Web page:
Dr. Mitchell explains, "Shortness of breath, or dyspnea, is a symptom that can occur with a variety of medical conditions. It can also be a sign that your COVID is out of control. If you are struggling to catch your breath or you feel short of breath, it is essential to seek medical attention right away. This is especially true if you are also experiencing other symptoms such as chest pain, nausea, or dizziness. While shortness of breath can be scary, it is essential to remember that it is a symptom and not a diagnosis.
A severe cause of shortness of breath is a pulmonary embolism. Pulmonary embolism (PE) can cause symptoms of breathlessness that are out of proportion to the level of activity you are undertaking. If you have unexplained or worse breathlessness, it is essential to seek medical help urgently, as PE can be life-threatening. COVID-19 can cause blood clots, which can lead to PE. In some people, the blood clotting associated with COVID-19 may occur without any symptoms until the clot becomes large enough to block the blood flow to the lungs, at which point shortness of breath and chest pain will develop. If you experience these symptoms, it is essential to seek medical help immediately so that you can be assessed for PE. Treatment for PE usually involves taking medication to thin your blood and prevent new clots from forming. In some cases, surgery may also be necessary to remove the clot. Therefore, early diagnosis and treatment of PE are essential to improve your chances of a full recovery.
There are many potential causes of dyspnea, and only a medical professional can determine the cause of your symptoms. If you are experiencing shortness of breath, don't wait to get help. Seek medical attention right away to get the treatment you need."
You Are Having a Hard Time Waking Up or Staying Awake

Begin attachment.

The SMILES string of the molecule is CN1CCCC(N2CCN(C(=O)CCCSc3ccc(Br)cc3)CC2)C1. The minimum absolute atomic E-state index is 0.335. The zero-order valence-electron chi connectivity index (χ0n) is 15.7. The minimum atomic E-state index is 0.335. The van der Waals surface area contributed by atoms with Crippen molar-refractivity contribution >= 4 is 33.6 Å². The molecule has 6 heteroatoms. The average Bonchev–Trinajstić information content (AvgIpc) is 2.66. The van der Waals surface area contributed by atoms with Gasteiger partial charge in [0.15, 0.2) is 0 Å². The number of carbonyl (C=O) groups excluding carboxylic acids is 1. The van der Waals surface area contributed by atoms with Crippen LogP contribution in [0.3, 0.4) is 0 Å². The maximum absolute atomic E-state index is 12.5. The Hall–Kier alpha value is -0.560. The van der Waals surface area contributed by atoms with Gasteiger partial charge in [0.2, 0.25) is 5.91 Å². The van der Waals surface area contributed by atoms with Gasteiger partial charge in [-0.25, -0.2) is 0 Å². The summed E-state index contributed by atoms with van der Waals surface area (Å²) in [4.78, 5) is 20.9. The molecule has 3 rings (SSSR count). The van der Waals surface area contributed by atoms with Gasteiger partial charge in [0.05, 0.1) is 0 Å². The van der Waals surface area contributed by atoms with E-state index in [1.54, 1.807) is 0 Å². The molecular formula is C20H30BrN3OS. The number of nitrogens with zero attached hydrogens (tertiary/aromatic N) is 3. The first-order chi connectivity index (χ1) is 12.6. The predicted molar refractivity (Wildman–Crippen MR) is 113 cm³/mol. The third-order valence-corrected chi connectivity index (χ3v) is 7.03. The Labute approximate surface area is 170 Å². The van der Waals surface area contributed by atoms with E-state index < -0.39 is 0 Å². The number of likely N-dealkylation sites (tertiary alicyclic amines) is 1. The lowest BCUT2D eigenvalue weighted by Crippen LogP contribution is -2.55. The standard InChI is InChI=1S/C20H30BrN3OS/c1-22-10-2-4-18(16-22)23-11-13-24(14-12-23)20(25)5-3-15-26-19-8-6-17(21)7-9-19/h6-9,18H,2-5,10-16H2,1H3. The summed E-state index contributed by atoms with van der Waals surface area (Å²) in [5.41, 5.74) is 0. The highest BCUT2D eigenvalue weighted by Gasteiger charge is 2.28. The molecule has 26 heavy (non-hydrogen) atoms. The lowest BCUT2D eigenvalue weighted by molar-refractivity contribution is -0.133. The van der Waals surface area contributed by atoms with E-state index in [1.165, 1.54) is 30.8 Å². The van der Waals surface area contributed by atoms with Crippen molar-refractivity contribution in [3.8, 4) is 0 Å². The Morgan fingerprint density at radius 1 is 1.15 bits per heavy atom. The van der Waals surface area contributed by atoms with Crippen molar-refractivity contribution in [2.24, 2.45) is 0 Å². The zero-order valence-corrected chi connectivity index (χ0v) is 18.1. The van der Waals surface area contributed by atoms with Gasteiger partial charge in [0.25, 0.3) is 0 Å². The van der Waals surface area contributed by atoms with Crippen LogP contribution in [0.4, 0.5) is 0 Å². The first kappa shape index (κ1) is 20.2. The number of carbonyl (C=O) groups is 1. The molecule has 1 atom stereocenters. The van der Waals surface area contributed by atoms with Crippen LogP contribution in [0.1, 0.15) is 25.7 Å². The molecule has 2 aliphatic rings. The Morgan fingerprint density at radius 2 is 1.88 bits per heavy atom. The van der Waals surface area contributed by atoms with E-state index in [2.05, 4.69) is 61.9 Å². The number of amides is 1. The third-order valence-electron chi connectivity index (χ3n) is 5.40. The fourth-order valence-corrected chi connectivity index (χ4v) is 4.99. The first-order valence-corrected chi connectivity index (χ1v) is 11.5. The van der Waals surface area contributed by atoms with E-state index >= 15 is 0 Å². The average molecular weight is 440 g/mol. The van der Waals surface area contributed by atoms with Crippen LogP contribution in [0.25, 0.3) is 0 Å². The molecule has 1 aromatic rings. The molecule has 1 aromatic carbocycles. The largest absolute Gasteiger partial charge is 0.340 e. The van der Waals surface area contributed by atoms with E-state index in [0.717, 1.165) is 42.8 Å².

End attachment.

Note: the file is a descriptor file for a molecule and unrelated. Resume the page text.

According to Dr. Mitchell, "The inability to stay awake or wake up is a serious sign of COVID. This is because it can indicate hypoxia, which is when the body isn't getting enough oxygen. Hypoxia can damage the brain and other organs and even be fatal. If you experience this symptom, it's essential to seek medical help immediately. You may need to be placed on a ventilator to help you breathe in the hospital. Most people recover from hypoxia and return to their normal lives with treatment. However, it's important to remember that this is a potentially life-threatening condition, so if you experience any symptoms of COVID, it's essential to seek medical help right away."
"Chest pain is a common symptom of COVID-19, and it can be caused by several different factors," says Dr. Mitchell. "In some cases, the virus may cause inflammation of the lungs, leading to chest pain. Additionally, the body's response to the virus can sometimes trigger a build-up of fluid in the chest, known as pulmonary edema. This can also cause chest pain and difficulty breathing. Additionally, COVID-19 can sometimes lead to blood clots, blocking blood flow to the heart and causing a heart attack. Because chest pain is a potentially serious symptom of COVID-19, it is essential to seek medical attention if you experience any chest pain or pressure."
Your Family and Friends Are Concerned
Dr. Mitchell says, "If you feel unwell and your family is expressing concern, it is essential to listen to their advice and seek medical attention. It can be easy to downplay symptoms or convince yourself that you are not sick, but if your loved ones are convinced that something is wrong, it is best to err on caution. Similarly, suppose you are researching your symptoms online, and Dr. Google is telling you that they are serious. In that case, it is essential to take this advice seriously and seek help from a medical professional. COVID-19 is a severe illness, and it is better to be safe than sorry. If you are experiencing any symptoms, even if they seem mild, please reach out for help."
How to Stay Safe Out There
Follow the public health fundamentals and help end this pandemic, no matter where you live—get vaccinated or boosted ASAP; if you live in an area with low vaccination rates, wear an N95 face mask, don't travel, social distance, avoid large crowds, don't go indoors with people you're not sheltering with (especially in bars), practice good hand hygiene, and to protect your life and the lives of others, don't visit any of these 35 Places You're Most Likely to Catch COVID.